First Civilizations – Cities episode 3, view the birthplace of civilization: the Middle East, site of the world’s first villages, towns and cities, from the hills of Turkey to the plains of Iraq. They were crucibles of invention and innovation-turbo-charging the pace of progress.
A look at the first human civilizations, which emerged in the Near East, Egypt, the Indus Valley, China, the Andes, and Mesoamerica. All subsequent civilizations have been derived from these original six foundational civilizations. First Civilizations Having lived as mobile foragers for 99 percent of our time on Earth, why did humans set out on the road to civilization? How did they create villages, towns, cities, and states, and establish the blueprint for the modern world?
First Civilizations episode 3 – Cities
First Civilizations identifies four cornerstones of civilization – war, religion, cities and trade – and explores each in the context of a different location, from Mexico, Guatemala, Iraq, Turkey, Egypt, India, and Pakistan, to Oman, Morocco, France, Germany, Japan, the United Kingdom, and the United States. Unearth the latest archaeological discoveries, test new theories, and uncover original information as dramatic reconstructions and computer graphics visualize the lost world of the first civilizations.
In each of the four episodes, discover how our ancestors were motivated by the same impulses that persist today – the inevitability of war, a need for religion, the lure of the city, and a love of trade.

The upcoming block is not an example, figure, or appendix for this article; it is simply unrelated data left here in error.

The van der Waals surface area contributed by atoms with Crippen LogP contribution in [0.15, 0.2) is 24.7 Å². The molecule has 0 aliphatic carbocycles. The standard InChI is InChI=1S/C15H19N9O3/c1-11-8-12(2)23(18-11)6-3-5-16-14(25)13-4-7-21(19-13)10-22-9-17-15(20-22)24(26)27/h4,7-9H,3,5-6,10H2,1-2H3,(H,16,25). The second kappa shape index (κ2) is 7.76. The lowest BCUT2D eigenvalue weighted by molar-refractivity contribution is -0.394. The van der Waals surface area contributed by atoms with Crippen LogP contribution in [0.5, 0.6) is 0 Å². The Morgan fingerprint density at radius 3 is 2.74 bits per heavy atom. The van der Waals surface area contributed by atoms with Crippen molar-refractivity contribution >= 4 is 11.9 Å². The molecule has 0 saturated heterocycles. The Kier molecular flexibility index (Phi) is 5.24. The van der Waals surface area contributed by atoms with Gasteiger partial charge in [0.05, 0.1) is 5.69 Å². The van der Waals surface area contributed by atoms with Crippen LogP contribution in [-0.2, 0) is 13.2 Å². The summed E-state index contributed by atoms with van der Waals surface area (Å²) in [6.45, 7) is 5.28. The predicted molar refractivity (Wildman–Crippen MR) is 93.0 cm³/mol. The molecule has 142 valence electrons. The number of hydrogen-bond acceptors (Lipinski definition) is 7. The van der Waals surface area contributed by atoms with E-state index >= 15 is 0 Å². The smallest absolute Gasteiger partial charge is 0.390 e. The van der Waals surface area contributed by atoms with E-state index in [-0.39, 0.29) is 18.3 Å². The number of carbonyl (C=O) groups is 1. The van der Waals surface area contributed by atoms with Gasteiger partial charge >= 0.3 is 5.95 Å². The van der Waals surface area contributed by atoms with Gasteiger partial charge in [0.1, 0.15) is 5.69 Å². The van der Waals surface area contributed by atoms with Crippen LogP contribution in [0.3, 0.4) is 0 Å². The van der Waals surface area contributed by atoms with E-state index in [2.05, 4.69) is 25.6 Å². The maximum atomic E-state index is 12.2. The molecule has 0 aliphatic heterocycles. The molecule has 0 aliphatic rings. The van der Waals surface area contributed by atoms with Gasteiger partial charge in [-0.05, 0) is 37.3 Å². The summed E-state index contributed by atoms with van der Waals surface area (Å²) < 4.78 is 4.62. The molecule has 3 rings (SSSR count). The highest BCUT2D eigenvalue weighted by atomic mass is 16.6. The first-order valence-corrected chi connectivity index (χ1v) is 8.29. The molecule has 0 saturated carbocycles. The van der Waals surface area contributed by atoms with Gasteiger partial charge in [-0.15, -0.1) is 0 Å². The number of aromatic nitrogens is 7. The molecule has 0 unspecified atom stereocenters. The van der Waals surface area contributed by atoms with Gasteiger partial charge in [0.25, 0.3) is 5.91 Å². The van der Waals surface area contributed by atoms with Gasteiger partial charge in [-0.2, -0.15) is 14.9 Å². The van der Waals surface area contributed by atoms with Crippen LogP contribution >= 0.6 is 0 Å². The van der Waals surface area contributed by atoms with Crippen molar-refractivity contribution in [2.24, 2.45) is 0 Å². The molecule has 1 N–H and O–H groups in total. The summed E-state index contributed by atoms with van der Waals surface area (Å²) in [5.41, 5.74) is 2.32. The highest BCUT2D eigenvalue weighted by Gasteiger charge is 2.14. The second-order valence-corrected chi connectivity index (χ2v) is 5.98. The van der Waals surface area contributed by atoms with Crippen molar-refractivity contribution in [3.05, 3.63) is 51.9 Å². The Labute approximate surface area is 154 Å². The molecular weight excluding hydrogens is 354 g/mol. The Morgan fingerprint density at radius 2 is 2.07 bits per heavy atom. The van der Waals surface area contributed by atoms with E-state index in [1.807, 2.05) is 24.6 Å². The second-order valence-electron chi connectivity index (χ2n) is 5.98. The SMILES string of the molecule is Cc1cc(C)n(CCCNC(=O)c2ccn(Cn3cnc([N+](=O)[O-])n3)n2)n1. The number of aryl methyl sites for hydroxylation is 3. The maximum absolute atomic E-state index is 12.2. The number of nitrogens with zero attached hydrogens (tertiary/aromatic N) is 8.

Göbekli Tepe is an archaeological site in the Southeastern Anatolia Region of Turkey approximately 12 km northeast of the city of Şanlıurfa. The tell (artificial mound) has a height of 15 m and is about 300 m in diameter. It is approximately 760 m above sea level. The tell includes two phases of use, believed to be of a social or ritual nature by site discoverer and excavator Klaus Schmidt, dating back to the 10th–8th millennium BCE. During the first phase, belonging to the Pre-Pottery Neolithic A (PPNA), circles of massive T-shaped stone pillars were erected – the world’s oldest known megaliths.
More than 200 pillars in about 20 circles are currently known through geophysical surveys. Each pillar has a height of up to 6 m and weighs up to 10 tons. They are fitted into sockets that were hewn out of the bedrock. In the second phase, belonging to the Pre-Pottery Neolithic B, the erected pillars are smaller and stood in rectangular rooms with floors of polished lime. The site was abandoned after the Pre-Pottery Neolithic B. Younger structures date to classical times.